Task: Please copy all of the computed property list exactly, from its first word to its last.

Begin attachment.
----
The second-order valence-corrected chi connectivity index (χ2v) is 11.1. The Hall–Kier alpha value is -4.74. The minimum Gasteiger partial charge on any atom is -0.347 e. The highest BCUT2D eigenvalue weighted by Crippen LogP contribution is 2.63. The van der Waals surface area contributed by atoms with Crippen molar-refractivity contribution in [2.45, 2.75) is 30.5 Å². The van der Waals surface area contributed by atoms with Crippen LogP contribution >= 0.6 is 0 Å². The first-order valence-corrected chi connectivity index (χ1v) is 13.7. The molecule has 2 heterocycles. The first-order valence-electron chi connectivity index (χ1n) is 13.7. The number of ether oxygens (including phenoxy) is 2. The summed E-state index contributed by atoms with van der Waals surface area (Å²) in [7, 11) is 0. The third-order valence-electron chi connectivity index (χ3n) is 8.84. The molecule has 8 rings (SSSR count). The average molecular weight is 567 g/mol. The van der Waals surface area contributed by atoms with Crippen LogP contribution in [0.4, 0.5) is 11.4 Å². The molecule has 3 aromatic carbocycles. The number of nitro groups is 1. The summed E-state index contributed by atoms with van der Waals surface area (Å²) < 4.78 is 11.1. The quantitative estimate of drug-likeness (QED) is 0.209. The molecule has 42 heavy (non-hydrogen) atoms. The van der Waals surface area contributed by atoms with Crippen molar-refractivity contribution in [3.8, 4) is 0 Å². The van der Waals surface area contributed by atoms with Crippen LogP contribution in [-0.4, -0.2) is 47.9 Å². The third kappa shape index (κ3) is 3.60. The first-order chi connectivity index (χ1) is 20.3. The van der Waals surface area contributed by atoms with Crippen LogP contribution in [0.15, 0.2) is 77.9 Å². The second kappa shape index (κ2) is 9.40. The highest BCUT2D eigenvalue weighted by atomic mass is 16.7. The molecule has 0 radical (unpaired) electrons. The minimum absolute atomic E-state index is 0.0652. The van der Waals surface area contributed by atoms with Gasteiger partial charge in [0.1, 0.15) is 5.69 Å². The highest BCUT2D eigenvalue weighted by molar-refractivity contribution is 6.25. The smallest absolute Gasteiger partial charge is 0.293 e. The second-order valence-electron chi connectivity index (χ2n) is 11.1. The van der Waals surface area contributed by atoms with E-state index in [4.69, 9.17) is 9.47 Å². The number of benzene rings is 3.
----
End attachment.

The second-order valence-corrected chi connectivity index (χ2v) is 11.1. The Hall–Kier alpha value is -4.74. The minimum Gasteiger partial charge on any atom is -0.347 e. The highest BCUT2D eigenvalue weighted by Crippen LogP contribution is 2.63. The van der Waals surface area contributed by atoms with Crippen molar-refractivity contribution in [2.45, 2.75) is 30.5 Å². The van der Waals surface area contributed by atoms with Crippen LogP contribution >= 0.6 is 0 Å². The first-order valence-corrected chi connectivity index (χ1v) is 13.7. The molecule has 2 heterocycles. The first-order valence-electron chi connectivity index (χ1n) is 13.7. The number of ether oxygens (including phenoxy) is 2. The summed E-state index contributed by atoms with van der Waals surface area (Å²) in [7, 11) is 0. The third-order valence-electron chi connectivity index (χ3n) is 8.84. The molecule has 8 rings (SSSR count). The average molecular weight is 567 g/mol. The van der Waals surface area contributed by atoms with Crippen LogP contribution in [0.4, 0.5) is 11.4 Å². The molecule has 3 aromatic carbocycles. The number of nitro groups is 1. The summed E-state index contributed by atoms with van der Waals surface area (Å²) < 4.78 is 11.1. The quantitative estimate of drug-likeness (QED) is 0.209. The molecule has 42 heavy (non-hydrogen) atoms. The van der Waals surface area contributed by atoms with Crippen molar-refractivity contribution in [3.8, 4) is 0 Å². The van der Waals surface area contributed by atoms with Crippen LogP contribution in [-0.4, -0.2) is 47.9 Å². The third kappa shape index (κ3) is 3.60. The first-order chi connectivity index (χ1) is 20.3. The van der Waals surface area contributed by atoms with Crippen LogP contribution in [0.15, 0.2) is 77.9 Å². The second kappa shape index (κ2) is 9.40. The highest BCUT2D eigenvalue weighted by atomic mass is 16.7. The molecule has 0 radical (unpaired) electrons. The minimum absolute atomic E-state index is 0.0652. The van der Waals surface area contributed by atoms with Gasteiger partial charge in [0.1, 0.15) is 5.69 Å². The highest BCUT2D eigenvalue weighted by molar-refractivity contribution is 6.25. The smallest absolute Gasteiger partial charge is 0.293 e. The second-order valence-electron chi connectivity index (χ2n) is 11.1. The van der Waals surface area contributed by atoms with E-state index in [4.69, 9.17) is 9.47 Å². The number of benzene rings is 3.